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Title:Entrepreneurial capacity and culture of innovation in the context of opportunity exploitation
Author(s):Nowak, Radoslaw
Director of Research:Dencker, John
Doctoral Committee Chair(s):Dencker, John
Doctoral Committee Member(s):Avgar, Ariel; Mahoney, Joseph T.; Shin, Taekjin
Department / Program:School of Labor & Empl. Rel.
Discipline:Human Res & Industrial Rels
Degree Granting Institution:University of Illinois at Urbana-Champaign
Subject(s):entrepreneurial capacity
knowledge creation
Abstract:Current research posits that, with the passage of time, organizations tend to lose their ability to innovate. This process takes place as maturing entities become a guardian of the dominant social paradigms. As an integral element of the prevalent “logic of appropriateness,” maturing firms become complacent, make safer choices, and thus slowly become less responsive to external stimuli. This evolution of an organization’s logic may lead to their demise. The research question of how some firms succeed over time while others fail to do so has long captured the interest of scholars. This dissertation aims to address this question by proposing that a firm can remain successful as long as it correctly understands and capitalizes on the implications of a changing world. The existing literature associates variation in organizational success across firms with heterogeneity of their internal resources. In turn, sustainability of a firm’s competitive advantage is explained as a function of the ongoing evolution of a firm’s heterogeneous capabilities. Building on this theoretical framework, but strongly influenced by the contingency approach, this study aims to expand existing theory by introducing the concept of entrepreneurial capacity. The dissertation proposes that entrepreneurial capacity allows a firm to capitalize on a broad scope of fresh, alternative perspectives that may fundamentally challenge embedded assumptions and path-dependent cognitive schemas that a firm uses. Due to entrepreneurial capacity, a firm becomes exposed to many alternative viewpoints that represent heterogeneity of its external environment. Exposure to a broad array of alternative perspectives prompts a firm to reconsider the effectiveness of its internal operations. As a result, a firm reallocates its internal resources, which leads to improved performance. Given this assumption, the dissertation theorizes and empirically tests the notion that higher heterogeneity among external sources of information coupled with a stronger cognitive ability to comprehend and capitalize on a broader scope of new heterogeneous information will increase the likelihood of successful opportunity exploitation resulting in superior firm performance. Consequently, this dissertation suggests that a firm will be able to succeed over time, as long as it can maintain its strong entrepreneurial capacity. In addition to the introduction of the concept of entrepreneurial capacity, the second part of this dissertation focuses on the role of contextual factors during the process of opportunity exploitation. The existing literature indicates that sets of collective values and norms accepted and supported by employees can determine how individuals view the world, how they think, and consequently, how they act. Consistent with this tenant, this study aims to explore the impact of the culture of innovation on the relationship between entrepreneurial capacity and firm performance. The dissertation proposes that when a firm establishes shared cultural norms supporting the process of opportunity exploitation, a firm culture should increase employee motivation to become engaged in behaviors positively reinforcing the effect of entrepreneurial capacity on firm performance. Empirical tests of the proposed model are based on data collected in the healthcare industry. Research on health care strongly suggests that this very dynamic and complex setting, characterized by a high degree of external volatility provides a valid empirical setting to test the associations between a firm’s entrepreneurial capacity, culture of innovation and firm performance. Results of empirical analyses confirm a positive relationship between entrepreneurial capacity and firm performance. Furthermore, results of the study confirm a significant role played by a culture of innovation. Findings and the study’s implications for research and practitioners are discussed.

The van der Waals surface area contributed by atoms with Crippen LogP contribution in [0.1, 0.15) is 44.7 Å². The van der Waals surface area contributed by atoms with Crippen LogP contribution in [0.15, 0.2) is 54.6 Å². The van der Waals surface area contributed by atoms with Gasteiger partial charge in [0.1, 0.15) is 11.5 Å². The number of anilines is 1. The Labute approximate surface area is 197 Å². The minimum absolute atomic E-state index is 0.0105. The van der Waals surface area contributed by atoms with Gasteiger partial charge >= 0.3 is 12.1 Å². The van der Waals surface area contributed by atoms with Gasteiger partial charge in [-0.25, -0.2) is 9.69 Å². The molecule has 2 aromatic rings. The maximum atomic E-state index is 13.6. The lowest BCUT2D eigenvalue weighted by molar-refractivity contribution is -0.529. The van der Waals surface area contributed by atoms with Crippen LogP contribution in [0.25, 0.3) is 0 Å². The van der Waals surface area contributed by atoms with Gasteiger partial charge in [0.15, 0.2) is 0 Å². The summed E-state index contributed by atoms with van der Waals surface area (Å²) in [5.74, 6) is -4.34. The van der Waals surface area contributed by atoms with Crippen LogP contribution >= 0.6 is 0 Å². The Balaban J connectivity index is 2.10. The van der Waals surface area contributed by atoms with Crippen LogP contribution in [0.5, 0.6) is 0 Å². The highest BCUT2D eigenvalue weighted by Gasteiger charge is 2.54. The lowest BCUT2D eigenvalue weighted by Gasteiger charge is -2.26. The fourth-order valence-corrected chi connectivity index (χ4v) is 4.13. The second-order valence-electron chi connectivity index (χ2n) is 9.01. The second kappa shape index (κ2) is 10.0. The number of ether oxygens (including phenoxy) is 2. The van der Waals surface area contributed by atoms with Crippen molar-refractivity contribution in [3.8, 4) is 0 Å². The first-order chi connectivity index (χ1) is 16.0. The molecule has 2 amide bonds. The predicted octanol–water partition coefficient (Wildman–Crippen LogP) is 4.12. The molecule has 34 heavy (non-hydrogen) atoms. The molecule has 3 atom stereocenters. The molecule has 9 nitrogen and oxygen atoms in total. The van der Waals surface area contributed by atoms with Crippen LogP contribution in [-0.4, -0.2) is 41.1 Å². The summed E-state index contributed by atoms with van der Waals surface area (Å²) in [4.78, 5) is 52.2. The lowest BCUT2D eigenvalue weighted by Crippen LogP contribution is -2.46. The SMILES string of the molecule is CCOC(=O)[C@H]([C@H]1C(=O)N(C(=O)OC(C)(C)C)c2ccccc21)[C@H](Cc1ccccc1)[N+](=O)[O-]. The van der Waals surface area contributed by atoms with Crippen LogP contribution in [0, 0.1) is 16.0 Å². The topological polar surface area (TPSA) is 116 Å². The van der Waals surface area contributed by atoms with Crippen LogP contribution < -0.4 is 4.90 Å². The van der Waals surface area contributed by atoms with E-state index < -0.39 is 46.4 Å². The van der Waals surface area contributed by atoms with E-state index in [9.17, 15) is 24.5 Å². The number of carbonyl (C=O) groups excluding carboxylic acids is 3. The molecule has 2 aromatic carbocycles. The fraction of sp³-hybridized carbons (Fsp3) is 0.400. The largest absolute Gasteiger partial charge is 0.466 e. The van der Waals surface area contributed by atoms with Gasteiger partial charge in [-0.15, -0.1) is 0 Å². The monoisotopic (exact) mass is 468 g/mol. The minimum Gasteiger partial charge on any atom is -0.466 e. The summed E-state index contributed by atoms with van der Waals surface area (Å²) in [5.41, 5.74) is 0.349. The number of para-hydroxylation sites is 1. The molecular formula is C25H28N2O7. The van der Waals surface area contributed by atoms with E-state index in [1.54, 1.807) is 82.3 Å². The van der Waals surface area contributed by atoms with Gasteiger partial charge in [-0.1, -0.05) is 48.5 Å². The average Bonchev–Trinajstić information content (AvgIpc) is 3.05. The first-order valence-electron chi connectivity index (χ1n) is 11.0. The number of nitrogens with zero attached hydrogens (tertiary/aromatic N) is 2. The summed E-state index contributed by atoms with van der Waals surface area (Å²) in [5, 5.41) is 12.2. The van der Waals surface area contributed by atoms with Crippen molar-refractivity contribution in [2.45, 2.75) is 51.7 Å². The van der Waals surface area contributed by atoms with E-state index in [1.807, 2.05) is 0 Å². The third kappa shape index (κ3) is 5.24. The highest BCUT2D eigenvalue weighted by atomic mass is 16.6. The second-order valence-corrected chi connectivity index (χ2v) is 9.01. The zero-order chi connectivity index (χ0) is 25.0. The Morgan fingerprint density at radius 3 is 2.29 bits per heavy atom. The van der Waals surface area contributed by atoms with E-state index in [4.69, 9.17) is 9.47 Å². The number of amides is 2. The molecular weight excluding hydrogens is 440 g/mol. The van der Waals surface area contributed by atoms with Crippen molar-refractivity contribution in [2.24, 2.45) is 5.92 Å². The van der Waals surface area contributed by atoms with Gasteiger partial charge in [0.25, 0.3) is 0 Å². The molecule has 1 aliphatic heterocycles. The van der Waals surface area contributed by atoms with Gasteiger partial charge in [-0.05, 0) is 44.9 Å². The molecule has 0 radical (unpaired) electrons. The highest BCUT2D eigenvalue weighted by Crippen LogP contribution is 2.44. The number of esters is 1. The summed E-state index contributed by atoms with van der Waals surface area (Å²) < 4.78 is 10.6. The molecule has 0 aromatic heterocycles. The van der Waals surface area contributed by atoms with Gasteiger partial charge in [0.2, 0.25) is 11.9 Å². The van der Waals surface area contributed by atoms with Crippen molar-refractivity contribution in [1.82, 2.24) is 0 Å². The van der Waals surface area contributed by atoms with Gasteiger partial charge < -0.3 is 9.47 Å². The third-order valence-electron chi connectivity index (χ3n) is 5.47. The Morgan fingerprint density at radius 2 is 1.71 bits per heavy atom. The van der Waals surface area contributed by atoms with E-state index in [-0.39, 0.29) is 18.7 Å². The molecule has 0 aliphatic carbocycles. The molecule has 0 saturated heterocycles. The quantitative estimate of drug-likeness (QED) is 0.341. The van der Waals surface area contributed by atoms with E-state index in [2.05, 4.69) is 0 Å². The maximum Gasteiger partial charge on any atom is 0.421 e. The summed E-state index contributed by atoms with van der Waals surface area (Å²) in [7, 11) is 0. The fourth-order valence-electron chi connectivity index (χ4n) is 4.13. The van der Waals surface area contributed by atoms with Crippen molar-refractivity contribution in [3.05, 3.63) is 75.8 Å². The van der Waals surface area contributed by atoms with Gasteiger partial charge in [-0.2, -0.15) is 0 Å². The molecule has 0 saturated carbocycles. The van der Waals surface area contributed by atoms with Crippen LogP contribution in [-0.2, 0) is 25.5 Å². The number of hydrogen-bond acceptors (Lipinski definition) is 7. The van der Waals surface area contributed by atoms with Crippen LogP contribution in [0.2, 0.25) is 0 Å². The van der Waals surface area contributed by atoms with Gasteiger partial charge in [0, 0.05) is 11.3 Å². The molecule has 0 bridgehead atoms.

Issue Date:2014-05-30
Rights Information:Copyright 2014 Radoslaw Nowak
Date Available in IDEALS:2014-05-30
Date Deposited:2014-05

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